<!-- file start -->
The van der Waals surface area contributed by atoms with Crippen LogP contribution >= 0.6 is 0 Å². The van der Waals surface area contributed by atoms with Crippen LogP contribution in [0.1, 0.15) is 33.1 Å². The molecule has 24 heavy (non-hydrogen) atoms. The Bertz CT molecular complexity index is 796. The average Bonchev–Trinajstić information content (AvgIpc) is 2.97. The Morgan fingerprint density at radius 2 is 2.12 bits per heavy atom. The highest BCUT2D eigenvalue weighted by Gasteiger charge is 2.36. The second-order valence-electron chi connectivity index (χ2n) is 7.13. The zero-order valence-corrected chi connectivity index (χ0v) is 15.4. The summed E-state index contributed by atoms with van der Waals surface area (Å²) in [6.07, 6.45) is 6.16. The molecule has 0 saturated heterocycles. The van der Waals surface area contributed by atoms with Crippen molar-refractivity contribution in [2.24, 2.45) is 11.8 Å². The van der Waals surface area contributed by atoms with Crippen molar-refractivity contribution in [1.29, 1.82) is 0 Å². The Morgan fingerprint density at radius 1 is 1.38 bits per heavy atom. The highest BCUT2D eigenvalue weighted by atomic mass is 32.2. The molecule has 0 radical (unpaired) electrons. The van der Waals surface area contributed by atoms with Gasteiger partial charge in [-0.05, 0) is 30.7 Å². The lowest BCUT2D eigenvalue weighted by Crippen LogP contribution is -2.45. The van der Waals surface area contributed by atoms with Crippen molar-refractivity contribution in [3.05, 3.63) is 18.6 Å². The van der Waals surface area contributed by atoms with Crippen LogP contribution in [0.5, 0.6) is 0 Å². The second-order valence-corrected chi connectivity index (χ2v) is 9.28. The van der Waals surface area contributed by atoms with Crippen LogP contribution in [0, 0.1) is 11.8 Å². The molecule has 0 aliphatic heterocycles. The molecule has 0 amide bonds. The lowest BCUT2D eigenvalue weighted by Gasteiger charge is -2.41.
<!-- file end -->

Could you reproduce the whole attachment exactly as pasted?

The van der Waals surface area contributed by atoms with Crippen LogP contribution >= 0.6 is 0 Å². The van der Waals surface area contributed by atoms with Crippen LogP contribution in [0.1, 0.15) is 33.1 Å². The molecule has 24 heavy (non-hydrogen) atoms. The Bertz CT molecular complexity index is 796. The average Bonchev–Trinajstić information content (AvgIpc) is 2.97. The Morgan fingerprint density at radius 2 is 2.12 bits per heavy atom. The highest BCUT2D eigenvalue weighted by Gasteiger charge is 2.36. The second-order valence-electron chi connectivity index (χ2n) is 7.13. The zero-order valence-corrected chi connectivity index (χ0v) is 15.4. The summed E-state index contributed by atoms with van der Waals surface area (Å²) in [6.07, 6.45) is 6.16. The molecule has 0 saturated heterocycles. The van der Waals surface area contributed by atoms with Crippen molar-refractivity contribution in [2.24, 2.45) is 11.8 Å². The van der Waals surface area contributed by atoms with Crippen molar-refractivity contribution in [1.29, 1.82) is 0 Å². The Morgan fingerprint density at radius 1 is 1.38 bits per heavy atom. The highest BCUT2D eigenvalue weighted by atomic mass is 32.2. The molecule has 0 radical (unpaired) electrons. The van der Waals surface area contributed by atoms with Gasteiger partial charge in [-0.05, 0) is 30.7 Å². The lowest BCUT2D eigenvalue weighted by Crippen LogP contribution is -2.45. The van der Waals surface area contributed by atoms with Crippen molar-refractivity contribution in [3.05, 3.63) is 18.6 Å². The van der Waals surface area contributed by atoms with Crippen LogP contribution in [0.5, 0.6) is 0 Å². The second-order valence-corrected chi connectivity index (χ2v) is 9.28. The van der Waals surface area contributed by atoms with Crippen LogP contribution in [0, 0.1) is 11.8 Å². The molecule has 0 aliphatic heterocycles. The molecule has 0 amide bonds. The lowest BCUT2D eigenvalue weighted by Gasteiger charge is -2.41.